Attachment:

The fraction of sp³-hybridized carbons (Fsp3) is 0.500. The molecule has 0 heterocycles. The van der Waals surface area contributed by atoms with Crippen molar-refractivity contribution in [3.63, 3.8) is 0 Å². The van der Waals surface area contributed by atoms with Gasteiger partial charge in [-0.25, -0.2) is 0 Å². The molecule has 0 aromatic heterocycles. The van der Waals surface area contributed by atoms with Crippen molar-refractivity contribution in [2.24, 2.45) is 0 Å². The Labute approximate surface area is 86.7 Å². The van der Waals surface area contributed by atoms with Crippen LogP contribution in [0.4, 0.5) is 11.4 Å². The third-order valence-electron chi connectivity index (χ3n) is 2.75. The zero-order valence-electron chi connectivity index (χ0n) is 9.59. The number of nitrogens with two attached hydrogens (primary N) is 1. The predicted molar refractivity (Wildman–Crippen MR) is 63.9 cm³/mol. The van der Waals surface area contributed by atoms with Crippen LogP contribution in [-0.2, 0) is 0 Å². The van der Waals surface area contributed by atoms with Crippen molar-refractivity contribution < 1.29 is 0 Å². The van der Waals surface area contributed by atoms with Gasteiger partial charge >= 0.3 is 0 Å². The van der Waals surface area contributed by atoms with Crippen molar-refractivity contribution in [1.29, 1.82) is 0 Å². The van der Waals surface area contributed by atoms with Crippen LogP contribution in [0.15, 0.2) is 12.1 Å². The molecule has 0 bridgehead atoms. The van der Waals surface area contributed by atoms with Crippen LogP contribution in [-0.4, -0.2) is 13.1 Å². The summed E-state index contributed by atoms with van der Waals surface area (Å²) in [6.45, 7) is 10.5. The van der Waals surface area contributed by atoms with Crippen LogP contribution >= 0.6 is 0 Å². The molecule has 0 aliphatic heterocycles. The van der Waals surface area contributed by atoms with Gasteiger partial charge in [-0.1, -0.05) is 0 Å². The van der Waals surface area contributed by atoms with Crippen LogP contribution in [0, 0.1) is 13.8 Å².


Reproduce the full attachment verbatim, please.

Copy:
The fraction of sp³-hybridized carbons (Fsp3) is 0.500. The molecule has 0 heterocycles. The van der Waals surface area contributed by atoms with Crippen molar-refractivity contribution in [3.63, 3.8) is 0 Å². The van der Waals surface area contributed by atoms with Gasteiger partial charge in [-0.25, -0.2) is 0 Å². The molecule has 0 aromatic heterocycles. The van der Waals surface area contributed by atoms with Crippen molar-refractivity contribution in [2.24, 2.45) is 0 Å². The Labute approximate surface area is 86.7 Å². The van der Waals surface area contributed by atoms with Crippen LogP contribution in [0.4, 0.5) is 11.4 Å². The third-order valence-electron chi connectivity index (χ3n) is 2.75. The zero-order valence-electron chi connectivity index (χ0n) is 9.59. The number of nitrogens with two attached hydrogens (primary N) is 1. The predicted molar refractivity (Wildman–Crippen MR) is 63.9 cm³/mol. The van der Waals surface area contributed by atoms with Crippen LogP contribution in [-0.2, 0) is 0 Å². The van der Waals surface area contributed by atoms with Crippen molar-refractivity contribution < 1.29 is 0 Å². The van der Waals surface area contributed by atoms with Gasteiger partial charge >= 0.3 is 0 Å². The van der Waals surface area contributed by atoms with Crippen molar-refractivity contribution in [1.29, 1.82) is 0 Å². The van der Waals surface area contributed by atoms with Crippen LogP contribution in [0.15, 0.2) is 12.1 Å². The molecule has 0 bridgehead atoms. The van der Waals surface area contributed by atoms with Crippen LogP contribution in [-0.4, -0.2) is 13.1 Å². The summed E-state index contributed by atoms with van der Waals surface area (Å²) in [6.45, 7) is 10.5. The van der Waals surface area contributed by atoms with Crippen LogP contribution >= 0.6 is 0 Å². The molecule has 0 aliphatic heterocycles. The van der Waals surface area contributed by atoms with Gasteiger partial charge in [-0.1, -0.05) is 0 Å². The van der Waals surface area contributed by atoms with Crippen LogP contribution in [0, 0.1) is 13.8 Å².